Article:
Plant sterols for cholesterol-lowering
In a recent post on the Science-Based Medicine blog, Dr. Harriet Hall reviewed The Mayo Clinic Book of Home Remedies. For elevated cholesterol, the book recommends trying “natural products,” including plant sterols. Plant sterols (aka phytosterols) are sold as supplements or in functional foods, such as certain margarines. It is true that plant sterol supplements will usually lower LDL (“bad”) cholesterol by a small amount, in the range of 5-15%. Unfortunately, there is no good evidence that plant sterols lower the risk of heart disease. In fact, it is possible that plant sterols actually promote heart disease.
1. There is a rare genetic disorder called sitosterolemia, characterized by very high serum plant sterols, in which patients develop premature heart disease. It is similar to homozygous familial hypercholesterolemia, except with very high plant sterols instead of very high LDL. The unfortunate victims develop xanthomas containing plant sterols and arteries clogged by plant sterols.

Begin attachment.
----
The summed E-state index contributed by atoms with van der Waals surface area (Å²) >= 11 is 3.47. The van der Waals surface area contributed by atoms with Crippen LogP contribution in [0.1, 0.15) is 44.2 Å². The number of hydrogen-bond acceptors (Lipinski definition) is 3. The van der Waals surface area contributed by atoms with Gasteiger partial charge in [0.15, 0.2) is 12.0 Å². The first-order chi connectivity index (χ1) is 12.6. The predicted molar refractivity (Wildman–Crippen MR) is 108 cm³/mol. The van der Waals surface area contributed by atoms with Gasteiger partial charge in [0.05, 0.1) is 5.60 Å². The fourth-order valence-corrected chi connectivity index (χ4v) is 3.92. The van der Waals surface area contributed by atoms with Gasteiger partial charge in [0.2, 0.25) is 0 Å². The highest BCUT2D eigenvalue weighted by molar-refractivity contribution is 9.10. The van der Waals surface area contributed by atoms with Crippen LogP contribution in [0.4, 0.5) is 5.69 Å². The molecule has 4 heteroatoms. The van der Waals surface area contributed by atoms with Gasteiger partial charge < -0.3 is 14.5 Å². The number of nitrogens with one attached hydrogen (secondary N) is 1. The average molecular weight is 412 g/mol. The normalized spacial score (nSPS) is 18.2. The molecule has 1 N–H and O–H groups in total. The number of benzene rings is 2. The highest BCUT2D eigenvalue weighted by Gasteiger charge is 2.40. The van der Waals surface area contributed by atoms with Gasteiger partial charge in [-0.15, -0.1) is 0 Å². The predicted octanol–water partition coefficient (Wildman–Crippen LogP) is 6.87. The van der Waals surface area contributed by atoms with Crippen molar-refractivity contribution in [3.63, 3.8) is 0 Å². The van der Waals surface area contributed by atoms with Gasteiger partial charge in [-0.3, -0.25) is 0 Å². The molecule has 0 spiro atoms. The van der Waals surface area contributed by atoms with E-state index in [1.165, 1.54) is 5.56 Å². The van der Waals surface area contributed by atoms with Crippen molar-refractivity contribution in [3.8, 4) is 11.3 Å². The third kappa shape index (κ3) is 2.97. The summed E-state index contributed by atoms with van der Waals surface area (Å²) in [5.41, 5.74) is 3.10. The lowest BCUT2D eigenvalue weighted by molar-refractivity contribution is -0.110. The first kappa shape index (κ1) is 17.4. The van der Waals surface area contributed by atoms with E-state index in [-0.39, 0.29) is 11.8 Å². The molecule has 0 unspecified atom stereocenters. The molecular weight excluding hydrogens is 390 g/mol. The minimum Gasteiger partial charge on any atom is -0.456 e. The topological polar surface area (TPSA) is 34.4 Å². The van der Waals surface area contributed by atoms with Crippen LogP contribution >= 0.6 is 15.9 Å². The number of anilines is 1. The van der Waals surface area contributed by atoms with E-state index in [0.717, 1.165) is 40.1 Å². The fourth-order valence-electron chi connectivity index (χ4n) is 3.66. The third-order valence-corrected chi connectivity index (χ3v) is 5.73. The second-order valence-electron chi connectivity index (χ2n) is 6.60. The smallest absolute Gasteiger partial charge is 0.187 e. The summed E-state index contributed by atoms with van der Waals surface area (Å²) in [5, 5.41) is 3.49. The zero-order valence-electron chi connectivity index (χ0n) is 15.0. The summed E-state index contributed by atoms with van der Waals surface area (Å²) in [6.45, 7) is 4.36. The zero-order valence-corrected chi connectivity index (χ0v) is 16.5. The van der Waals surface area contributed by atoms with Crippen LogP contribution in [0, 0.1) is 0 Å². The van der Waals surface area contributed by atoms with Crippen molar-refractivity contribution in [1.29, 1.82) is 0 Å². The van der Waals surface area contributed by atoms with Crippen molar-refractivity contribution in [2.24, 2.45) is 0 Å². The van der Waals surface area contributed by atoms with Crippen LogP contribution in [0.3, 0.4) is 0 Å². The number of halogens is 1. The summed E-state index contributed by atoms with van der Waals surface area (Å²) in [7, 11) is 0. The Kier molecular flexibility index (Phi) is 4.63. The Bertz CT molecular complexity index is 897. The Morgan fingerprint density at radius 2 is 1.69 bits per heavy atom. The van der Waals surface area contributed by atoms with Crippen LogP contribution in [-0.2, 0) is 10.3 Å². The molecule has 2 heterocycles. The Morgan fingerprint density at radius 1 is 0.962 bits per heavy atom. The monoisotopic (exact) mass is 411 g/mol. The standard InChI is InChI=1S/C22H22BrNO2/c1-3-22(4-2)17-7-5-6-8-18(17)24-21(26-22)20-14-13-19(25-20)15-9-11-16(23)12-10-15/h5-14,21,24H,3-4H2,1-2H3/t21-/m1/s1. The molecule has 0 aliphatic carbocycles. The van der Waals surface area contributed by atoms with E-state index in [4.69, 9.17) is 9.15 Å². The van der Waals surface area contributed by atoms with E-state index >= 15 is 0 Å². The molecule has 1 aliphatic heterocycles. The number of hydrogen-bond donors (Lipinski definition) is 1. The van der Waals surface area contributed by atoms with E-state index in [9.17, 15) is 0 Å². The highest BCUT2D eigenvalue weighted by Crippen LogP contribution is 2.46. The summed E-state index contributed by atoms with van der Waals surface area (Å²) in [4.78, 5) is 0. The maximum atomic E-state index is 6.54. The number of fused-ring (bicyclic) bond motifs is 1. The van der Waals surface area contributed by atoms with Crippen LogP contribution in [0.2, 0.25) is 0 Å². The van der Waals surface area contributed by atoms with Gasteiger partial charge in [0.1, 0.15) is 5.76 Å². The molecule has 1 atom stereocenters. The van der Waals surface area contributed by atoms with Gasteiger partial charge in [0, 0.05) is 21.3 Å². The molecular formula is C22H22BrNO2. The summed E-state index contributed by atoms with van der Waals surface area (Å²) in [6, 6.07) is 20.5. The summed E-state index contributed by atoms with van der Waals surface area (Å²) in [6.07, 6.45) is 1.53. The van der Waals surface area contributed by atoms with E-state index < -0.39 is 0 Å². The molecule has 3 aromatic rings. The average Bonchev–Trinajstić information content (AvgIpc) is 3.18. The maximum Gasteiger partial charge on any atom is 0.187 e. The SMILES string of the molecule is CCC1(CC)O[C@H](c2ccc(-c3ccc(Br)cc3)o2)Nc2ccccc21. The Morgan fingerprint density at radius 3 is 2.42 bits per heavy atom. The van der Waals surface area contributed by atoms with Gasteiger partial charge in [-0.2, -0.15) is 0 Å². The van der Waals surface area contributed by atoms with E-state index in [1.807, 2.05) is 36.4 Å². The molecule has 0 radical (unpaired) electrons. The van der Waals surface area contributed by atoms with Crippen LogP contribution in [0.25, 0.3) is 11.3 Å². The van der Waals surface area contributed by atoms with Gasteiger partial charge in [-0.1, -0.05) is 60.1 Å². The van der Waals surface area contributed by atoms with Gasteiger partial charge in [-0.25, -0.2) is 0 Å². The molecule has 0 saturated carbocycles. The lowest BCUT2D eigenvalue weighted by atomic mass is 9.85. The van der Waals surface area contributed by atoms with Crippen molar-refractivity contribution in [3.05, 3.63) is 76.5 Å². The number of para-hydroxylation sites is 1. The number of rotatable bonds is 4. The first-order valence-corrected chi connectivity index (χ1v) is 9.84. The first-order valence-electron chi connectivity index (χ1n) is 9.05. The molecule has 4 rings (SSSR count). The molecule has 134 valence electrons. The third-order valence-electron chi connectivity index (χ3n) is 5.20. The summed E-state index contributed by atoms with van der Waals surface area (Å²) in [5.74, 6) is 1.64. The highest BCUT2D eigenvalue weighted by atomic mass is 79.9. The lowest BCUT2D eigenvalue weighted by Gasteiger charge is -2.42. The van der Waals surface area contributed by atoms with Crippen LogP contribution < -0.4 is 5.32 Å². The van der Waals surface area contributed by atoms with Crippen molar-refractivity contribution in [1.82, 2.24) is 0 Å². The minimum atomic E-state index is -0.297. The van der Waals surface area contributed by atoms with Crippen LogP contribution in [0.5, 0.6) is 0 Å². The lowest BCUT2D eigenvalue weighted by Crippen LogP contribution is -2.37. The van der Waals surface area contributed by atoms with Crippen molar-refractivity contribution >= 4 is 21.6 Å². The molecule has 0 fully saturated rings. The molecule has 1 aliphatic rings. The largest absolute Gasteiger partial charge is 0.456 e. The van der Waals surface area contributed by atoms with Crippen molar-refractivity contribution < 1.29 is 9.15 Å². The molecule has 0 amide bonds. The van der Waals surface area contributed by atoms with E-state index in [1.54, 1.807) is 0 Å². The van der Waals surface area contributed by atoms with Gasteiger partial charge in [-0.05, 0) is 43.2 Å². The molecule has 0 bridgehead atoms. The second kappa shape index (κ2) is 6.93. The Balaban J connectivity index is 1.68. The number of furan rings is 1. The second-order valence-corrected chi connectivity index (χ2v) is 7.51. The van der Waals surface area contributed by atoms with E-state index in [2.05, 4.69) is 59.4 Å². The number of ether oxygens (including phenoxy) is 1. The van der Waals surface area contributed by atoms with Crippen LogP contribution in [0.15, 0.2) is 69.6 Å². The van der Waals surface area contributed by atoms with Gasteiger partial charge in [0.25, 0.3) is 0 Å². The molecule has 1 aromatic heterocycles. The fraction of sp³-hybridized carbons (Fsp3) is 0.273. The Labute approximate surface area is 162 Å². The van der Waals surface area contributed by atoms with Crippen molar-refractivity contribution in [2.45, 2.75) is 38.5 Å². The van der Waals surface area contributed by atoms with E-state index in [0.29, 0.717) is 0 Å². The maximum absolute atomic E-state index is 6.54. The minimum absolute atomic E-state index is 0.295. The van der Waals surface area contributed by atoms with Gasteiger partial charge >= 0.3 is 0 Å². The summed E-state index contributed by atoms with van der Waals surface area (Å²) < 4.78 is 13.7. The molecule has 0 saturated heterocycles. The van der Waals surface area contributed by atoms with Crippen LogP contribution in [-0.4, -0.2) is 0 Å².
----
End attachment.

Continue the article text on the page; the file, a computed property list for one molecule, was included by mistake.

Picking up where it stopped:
2. Plant sterol supplements have been shown to increase serum plant sterols in healthy people.
3. The safety of these elevated levels of plant sterols has not been established.
4. No clinical trials have been done to test whether plant sterol supplements reduce the risk of heart attacks and, so far as I know, no such trials are planned.
6. There are animal studies showing harm from plant sterol supplementation.
For the above reasons, plant sterol supplements cannot be recommended at the present time.
Weingartner, et al. Vascular effects of diet supplementation with plant sterols. Journal of the American College of Cardiology, 2008;51:1553-1561, doi:10.1016/j.jacc.2007.09.074
Teupser, et al. Genetic Regulation of Serum Phytosterol Levels and Risk of Coronary Artery Disease. Circulation: Cardiovascular Genetics. 2010;3:331-339, doi:10.1161/CIRCGENETICS.109.907873
O. Weingartner, M. Bohm, and U. Laufs
Controversial role of plant sterol esters in the management of hypercholesterolaemia
European Heart Journal, February 2, 2009; 30(4): 404–409.